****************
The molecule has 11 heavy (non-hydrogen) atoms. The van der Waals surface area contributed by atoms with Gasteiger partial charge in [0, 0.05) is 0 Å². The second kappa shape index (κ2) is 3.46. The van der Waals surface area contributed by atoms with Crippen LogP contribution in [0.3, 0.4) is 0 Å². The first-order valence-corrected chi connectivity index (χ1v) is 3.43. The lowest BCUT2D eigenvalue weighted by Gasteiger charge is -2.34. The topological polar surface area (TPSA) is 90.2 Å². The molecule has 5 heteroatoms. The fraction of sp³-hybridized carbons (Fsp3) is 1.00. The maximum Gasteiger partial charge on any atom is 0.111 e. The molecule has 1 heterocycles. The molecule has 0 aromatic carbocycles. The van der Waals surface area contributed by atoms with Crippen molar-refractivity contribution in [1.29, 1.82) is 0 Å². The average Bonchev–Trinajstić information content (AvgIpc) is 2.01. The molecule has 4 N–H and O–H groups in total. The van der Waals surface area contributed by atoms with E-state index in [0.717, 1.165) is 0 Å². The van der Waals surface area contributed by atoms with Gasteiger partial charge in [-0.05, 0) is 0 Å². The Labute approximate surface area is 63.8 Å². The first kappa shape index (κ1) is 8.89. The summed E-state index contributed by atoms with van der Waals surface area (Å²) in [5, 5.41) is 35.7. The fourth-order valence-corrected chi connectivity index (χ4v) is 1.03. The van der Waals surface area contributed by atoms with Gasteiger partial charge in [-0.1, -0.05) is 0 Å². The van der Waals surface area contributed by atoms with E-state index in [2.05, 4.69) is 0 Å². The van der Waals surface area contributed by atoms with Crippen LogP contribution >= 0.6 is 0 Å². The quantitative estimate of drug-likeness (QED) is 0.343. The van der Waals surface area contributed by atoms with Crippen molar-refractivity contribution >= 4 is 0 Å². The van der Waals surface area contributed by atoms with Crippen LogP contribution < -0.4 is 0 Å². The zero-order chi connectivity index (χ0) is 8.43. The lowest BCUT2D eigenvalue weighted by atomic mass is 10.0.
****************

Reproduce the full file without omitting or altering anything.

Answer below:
The molecule has 11 heavy (non-hydrogen) atoms. The van der Waals surface area contributed by atoms with Gasteiger partial charge in [0, 0.05) is 0 Å². The second kappa shape index (κ2) is 3.46. The van der Waals surface area contributed by atoms with Crippen LogP contribution in [0.3, 0.4) is 0 Å². The first-order valence-corrected chi connectivity index (χ1v) is 3.43. The lowest BCUT2D eigenvalue weighted by Gasteiger charge is -2.34. The topological polar surface area (TPSA) is 90.2 Å². The molecule has 5 heteroatoms. The fraction of sp³-hybridized carbons (Fsp3) is 1.00. The maximum Gasteiger partial charge on any atom is 0.111 e. The molecule has 1 heterocycles. The molecule has 0 aromatic carbocycles. The van der Waals surface area contributed by atoms with Crippen molar-refractivity contribution in [1.29, 1.82) is 0 Å². The average Bonchev–Trinajstić information content (AvgIpc) is 2.01. The molecule has 4 N–H and O–H groups in total. The van der Waals surface area contributed by atoms with E-state index in [0.717, 1.165) is 0 Å². The van der Waals surface area contributed by atoms with Gasteiger partial charge in [-0.05, 0) is 0 Å². The Labute approximate surface area is 63.8 Å². The first kappa shape index (κ1) is 8.89. The summed E-state index contributed by atoms with van der Waals surface area (Å²) in [5, 5.41) is 35.7. The fourth-order valence-corrected chi connectivity index (χ4v) is 1.03. The van der Waals surface area contributed by atoms with Gasteiger partial charge in [-0.1, -0.05) is 0 Å². The van der Waals surface area contributed by atoms with E-state index in [2.05, 4.69) is 0 Å². The van der Waals surface area contributed by atoms with Crippen LogP contribution >= 0.6 is 0 Å². The quantitative estimate of drug-likeness (QED) is 0.343. The van der Waals surface area contributed by atoms with Crippen molar-refractivity contribution >= 4 is 0 Å². The van der Waals surface area contributed by atoms with Crippen LogP contribution < -0.4 is 0 Å². The zero-order chi connectivity index (χ0) is 8.43. The lowest BCUT2D eigenvalue weighted by atomic mass is 10.0.